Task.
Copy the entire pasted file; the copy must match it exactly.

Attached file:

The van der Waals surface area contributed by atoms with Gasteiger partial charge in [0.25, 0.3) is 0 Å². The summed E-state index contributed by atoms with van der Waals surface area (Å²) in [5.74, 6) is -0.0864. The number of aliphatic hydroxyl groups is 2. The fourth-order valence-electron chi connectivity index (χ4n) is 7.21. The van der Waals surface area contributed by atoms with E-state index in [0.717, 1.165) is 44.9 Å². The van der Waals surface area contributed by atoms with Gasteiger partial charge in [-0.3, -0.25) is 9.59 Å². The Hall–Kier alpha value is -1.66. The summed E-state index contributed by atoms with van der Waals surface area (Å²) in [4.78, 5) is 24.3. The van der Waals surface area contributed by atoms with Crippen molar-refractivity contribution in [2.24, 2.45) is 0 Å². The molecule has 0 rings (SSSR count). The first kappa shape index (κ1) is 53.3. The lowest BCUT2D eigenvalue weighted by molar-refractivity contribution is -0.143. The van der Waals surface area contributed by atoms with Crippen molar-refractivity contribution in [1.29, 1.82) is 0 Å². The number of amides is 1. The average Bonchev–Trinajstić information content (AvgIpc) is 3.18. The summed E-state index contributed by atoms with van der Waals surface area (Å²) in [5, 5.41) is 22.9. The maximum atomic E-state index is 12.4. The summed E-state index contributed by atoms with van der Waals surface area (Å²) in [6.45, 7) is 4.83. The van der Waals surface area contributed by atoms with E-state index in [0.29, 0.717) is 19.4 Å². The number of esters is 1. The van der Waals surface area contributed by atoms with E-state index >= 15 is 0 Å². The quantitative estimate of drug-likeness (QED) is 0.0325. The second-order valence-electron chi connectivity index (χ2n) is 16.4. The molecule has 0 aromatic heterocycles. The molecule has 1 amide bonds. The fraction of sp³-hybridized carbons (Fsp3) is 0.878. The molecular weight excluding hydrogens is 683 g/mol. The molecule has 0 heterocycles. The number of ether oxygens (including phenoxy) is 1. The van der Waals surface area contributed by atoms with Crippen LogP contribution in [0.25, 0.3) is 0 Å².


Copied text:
The van der Waals surface area contributed by atoms with Gasteiger partial charge in [0.25, 0.3) is 0 Å². The summed E-state index contributed by atoms with van der Waals surface area (Å²) in [5.74, 6) is -0.0864. The number of aliphatic hydroxyl groups is 2. The fourth-order valence-electron chi connectivity index (χ4n) is 7.21. The van der Waals surface area contributed by atoms with E-state index in [0.717, 1.165) is 44.9 Å². The van der Waals surface area contributed by atoms with Gasteiger partial charge in [-0.3, -0.25) is 9.59 Å². The Hall–Kier alpha value is -1.66. The summed E-state index contributed by atoms with van der Waals surface area (Å²) in [4.78, 5) is 24.3. The van der Waals surface area contributed by atoms with Crippen molar-refractivity contribution in [2.24, 2.45) is 0 Å². The molecule has 0 rings (SSSR count). The first kappa shape index (κ1) is 53.3. The lowest BCUT2D eigenvalue weighted by molar-refractivity contribution is -0.143. The van der Waals surface area contributed by atoms with Crippen molar-refractivity contribution in [1.29, 1.82) is 0 Å². The number of amides is 1. The average Bonchev–Trinajstić information content (AvgIpc) is 3.18. The summed E-state index contributed by atoms with van der Waals surface area (Å²) in [5, 5.41) is 22.9. The maximum atomic E-state index is 12.4. The summed E-state index contributed by atoms with van der Waals surface area (Å²) in [6.45, 7) is 4.83. The van der Waals surface area contributed by atoms with E-state index in [0.29, 0.717) is 19.4 Å². The number of esters is 1. The van der Waals surface area contributed by atoms with E-state index >= 15 is 0 Å². The quantitative estimate of drug-likeness (QED) is 0.0325. The second-order valence-electron chi connectivity index (χ2n) is 16.4. The molecule has 0 aromatic heterocycles. The molecule has 1 amide bonds. The fraction of sp³-hybridized carbons (Fsp3) is 0.878. The molecular weight excluding hydrogens is 683 g/mol. The molecule has 0 heterocycles. The number of ether oxygens (including phenoxy) is 1. The van der Waals surface area contributed by atoms with Crippen LogP contribution in [0.25, 0.3) is 0 Å².